Issue 6 / 21 February 2011

THE following is an extract from an editorial by Dr Annette Katelaris, editor of the Medical Journal of Australia, published in the current issue of the MJA. It discusses the new editor’s plans to develop the MJA as a forum for doctors to debate issues relevant to them.

THERE are too many medical issues that play out in the public media before the profession has a chance to consider or respond.

A prime example has been the coverage of prescribing rights for non-doctors. Other important issues include the delivery of effective and efficient health care, the planning for, and training of, our medical workforce, and the improvement of Indigenous health outcomes.

Our engagement in this process will determine the degree to which we remain an independent and vital profession and will also help to improve health outcomes for the community.

One crucial issue is health funding.

Currently, Australia spends over 9% of its gross domestic product on health, increasing at up to 0.5% per annum. The population is ageing and demands on the health system are increasing, necessitating hard choices with respect to the way a limited health budget is spent.

As doctors, we need to understand the opportunity costs of ordering a test or admitting an elderly patient to intensive care. In this way, we can participate in decisions involving the allocation of funds within the health budget.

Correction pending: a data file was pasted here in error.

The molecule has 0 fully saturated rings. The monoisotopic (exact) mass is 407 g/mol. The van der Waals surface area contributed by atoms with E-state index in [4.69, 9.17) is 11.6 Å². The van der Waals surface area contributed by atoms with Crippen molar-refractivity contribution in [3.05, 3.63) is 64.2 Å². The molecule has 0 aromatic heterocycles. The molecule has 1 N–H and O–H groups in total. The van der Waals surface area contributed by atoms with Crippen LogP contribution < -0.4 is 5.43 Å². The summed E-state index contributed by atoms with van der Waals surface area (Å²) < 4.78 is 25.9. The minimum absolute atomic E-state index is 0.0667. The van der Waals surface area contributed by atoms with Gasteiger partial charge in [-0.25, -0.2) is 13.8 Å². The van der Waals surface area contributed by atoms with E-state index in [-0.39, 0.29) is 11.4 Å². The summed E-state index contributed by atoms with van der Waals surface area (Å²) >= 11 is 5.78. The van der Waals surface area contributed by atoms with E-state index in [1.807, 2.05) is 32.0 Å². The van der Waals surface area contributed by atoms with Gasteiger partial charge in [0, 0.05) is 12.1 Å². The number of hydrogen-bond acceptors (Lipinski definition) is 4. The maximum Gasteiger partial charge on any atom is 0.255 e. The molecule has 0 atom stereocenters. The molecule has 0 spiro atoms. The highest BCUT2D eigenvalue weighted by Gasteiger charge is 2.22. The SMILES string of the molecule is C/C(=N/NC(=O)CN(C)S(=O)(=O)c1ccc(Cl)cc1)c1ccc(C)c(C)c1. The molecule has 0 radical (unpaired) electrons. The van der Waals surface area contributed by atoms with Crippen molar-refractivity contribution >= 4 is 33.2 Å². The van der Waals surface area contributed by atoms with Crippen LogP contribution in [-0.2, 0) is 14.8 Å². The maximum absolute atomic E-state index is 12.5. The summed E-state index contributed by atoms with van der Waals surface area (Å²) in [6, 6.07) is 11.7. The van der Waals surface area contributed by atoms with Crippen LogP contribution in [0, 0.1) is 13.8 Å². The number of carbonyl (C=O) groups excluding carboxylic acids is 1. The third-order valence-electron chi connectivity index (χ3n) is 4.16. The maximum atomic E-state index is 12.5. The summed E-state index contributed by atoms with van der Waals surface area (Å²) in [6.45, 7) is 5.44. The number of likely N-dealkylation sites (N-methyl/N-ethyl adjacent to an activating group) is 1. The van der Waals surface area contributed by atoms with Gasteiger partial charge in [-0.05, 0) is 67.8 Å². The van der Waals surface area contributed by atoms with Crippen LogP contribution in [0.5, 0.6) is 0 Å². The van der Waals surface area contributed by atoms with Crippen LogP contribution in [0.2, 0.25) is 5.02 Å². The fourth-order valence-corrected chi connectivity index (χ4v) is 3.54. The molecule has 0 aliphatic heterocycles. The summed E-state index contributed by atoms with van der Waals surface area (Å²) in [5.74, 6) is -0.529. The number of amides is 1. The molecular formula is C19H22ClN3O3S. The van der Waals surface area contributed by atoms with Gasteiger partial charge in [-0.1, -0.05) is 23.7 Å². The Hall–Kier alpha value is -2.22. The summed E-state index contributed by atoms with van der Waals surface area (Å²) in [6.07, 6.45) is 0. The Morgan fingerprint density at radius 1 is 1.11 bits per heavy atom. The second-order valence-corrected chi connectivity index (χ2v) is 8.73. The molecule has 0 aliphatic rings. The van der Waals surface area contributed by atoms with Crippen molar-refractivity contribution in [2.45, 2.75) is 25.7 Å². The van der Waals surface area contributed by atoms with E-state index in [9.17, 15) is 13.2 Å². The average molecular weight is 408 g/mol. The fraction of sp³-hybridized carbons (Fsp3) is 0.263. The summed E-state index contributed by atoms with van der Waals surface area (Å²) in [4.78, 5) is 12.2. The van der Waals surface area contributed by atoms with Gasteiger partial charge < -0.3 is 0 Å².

The MJA is the appropriate forum for this informed conversation. Discussion about the practice of medicine needs to continue.

Good medical practice: a code of conduct for doctors in Australia, adopted by the new Medical Board of Australia, was developed with little discussion within the profession. How this code is implemented is yet to be defined, and we should take this opportunity to explore and, perhaps, refine the way we practise.

This debate should include doctors’ contributions to the public health care system, the organisation of medical practices, billing practices and time spent with patients, and the complexities of patient education and obtaining informed consent.

Our future doctors also need to be included.

The full article, which includes this extract, of the editorial by Dr Annette Katelaris, editor of the Medical Journal of Australia, is available on the MJA website.

This article is reproduced from the MJA with permission.

Med J Aust 2011; 194; 155-156.


Posted 21 February 2011

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